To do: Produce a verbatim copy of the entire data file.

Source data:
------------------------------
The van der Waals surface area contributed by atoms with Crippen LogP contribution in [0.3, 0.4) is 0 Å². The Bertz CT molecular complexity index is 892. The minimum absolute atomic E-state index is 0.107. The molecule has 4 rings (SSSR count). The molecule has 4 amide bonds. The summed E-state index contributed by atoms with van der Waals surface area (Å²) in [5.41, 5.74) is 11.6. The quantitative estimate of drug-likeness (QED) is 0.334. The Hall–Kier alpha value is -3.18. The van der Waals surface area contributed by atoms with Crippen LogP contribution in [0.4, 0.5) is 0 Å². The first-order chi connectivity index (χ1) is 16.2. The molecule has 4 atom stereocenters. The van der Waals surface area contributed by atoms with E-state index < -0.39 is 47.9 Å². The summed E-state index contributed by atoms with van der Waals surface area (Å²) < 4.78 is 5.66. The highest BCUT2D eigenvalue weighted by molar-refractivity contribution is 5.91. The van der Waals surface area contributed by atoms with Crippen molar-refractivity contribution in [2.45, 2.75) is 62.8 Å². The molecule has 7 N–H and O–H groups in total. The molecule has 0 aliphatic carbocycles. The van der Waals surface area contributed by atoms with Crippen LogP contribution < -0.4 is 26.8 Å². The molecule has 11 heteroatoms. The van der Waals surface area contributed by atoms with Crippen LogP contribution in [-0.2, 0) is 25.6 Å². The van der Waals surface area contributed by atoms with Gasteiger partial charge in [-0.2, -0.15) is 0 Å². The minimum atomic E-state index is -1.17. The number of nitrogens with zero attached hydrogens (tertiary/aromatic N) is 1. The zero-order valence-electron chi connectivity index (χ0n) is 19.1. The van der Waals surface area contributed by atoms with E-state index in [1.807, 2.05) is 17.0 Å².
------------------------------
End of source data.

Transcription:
The van der Waals surface area contributed by atoms with Crippen LogP contribution in [0.3, 0.4) is 0 Å². The Bertz CT molecular complexity index is 892. The minimum absolute atomic E-state index is 0.107. The molecule has 4 rings (SSSR count). The molecule has 4 amide bonds. The summed E-state index contributed by atoms with van der Waals surface area (Å²) in [5.41, 5.74) is 11.6. The quantitative estimate of drug-likeness (QED) is 0.334. The Hall–Kier alpha value is -3.18. The van der Waals surface area contributed by atoms with Crippen LogP contribution in [0.4, 0.5) is 0 Å². The first-order chi connectivity index (χ1) is 16.2. The molecule has 4 atom stereocenters. The van der Waals surface area contributed by atoms with E-state index < -0.39 is 47.9 Å². The summed E-state index contributed by atoms with van der Waals surface area (Å²) < 4.78 is 5.66. The highest BCUT2D eigenvalue weighted by molar-refractivity contribution is 5.91. The van der Waals surface area contributed by atoms with Crippen molar-refractivity contribution in [2.45, 2.75) is 62.8 Å². The molecule has 7 N–H and O–H groups in total. The molecule has 0 aliphatic carbocycles. The van der Waals surface area contributed by atoms with Crippen LogP contribution < -0.4 is 26.8 Å². The molecule has 11 heteroatoms. The van der Waals surface area contributed by atoms with Crippen LogP contribution in [-0.2, 0) is 25.6 Å². The van der Waals surface area contributed by atoms with Gasteiger partial charge in [-0.2, -0.15) is 0 Å². The minimum atomic E-state index is -1.17. The number of nitrogens with zero attached hydrogens (tertiary/aromatic N) is 1. The zero-order valence-electron chi connectivity index (χ0n) is 19.1. The van der Waals surface area contributed by atoms with E-state index in [1.807, 2.05) is 17.0 Å².